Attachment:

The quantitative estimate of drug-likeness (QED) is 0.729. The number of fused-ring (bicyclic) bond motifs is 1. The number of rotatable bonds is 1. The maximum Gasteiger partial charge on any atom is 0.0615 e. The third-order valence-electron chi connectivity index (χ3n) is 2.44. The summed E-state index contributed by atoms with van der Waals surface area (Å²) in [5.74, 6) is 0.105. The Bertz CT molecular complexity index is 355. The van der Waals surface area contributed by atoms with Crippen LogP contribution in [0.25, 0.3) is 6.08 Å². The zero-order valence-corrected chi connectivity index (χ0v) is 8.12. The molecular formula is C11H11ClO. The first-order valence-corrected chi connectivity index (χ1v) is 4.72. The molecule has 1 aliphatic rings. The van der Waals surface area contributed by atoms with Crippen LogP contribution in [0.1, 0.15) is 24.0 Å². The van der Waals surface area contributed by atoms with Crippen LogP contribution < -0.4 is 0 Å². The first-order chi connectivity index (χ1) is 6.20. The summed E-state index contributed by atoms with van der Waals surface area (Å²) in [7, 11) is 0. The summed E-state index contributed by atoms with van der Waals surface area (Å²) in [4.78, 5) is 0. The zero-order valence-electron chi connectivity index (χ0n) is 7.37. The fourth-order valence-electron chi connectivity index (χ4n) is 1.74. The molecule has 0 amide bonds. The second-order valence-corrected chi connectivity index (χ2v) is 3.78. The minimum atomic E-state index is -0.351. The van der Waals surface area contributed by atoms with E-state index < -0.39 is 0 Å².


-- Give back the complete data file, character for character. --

The quantitative estimate of drug-likeness (QED) is 0.729. The number of fused-ring (bicyclic) bond motifs is 1. The number of rotatable bonds is 1. The maximum Gasteiger partial charge on any atom is 0.0615 e. The third-order valence-electron chi connectivity index (χ3n) is 2.44. The summed E-state index contributed by atoms with van der Waals surface area (Å²) in [5.74, 6) is 0.105. The Bertz CT molecular complexity index is 355. The van der Waals surface area contributed by atoms with Crippen LogP contribution in [0.25, 0.3) is 6.08 Å². The zero-order valence-corrected chi connectivity index (χ0v) is 8.12. The molecular formula is C11H11ClO. The first-order valence-corrected chi connectivity index (χ1v) is 4.72. The molecule has 1 aliphatic rings. The van der Waals surface area contributed by atoms with Crippen LogP contribution in [0.1, 0.15) is 24.0 Å². The van der Waals surface area contributed by atoms with Crippen LogP contribution < -0.4 is 0 Å². The first-order chi connectivity index (χ1) is 6.20. The summed E-state index contributed by atoms with van der Waals surface area (Å²) in [7, 11) is 0. The summed E-state index contributed by atoms with van der Waals surface area (Å²) in [4.78, 5) is 0. The zero-order valence-electron chi connectivity index (χ0n) is 7.37. The fourth-order valence-electron chi connectivity index (χ4n) is 1.74. The molecule has 0 amide bonds. The second-order valence-corrected chi connectivity index (χ2v) is 3.78. The minimum atomic E-state index is -0.351. The van der Waals surface area contributed by atoms with E-state index < -0.39 is 0 Å².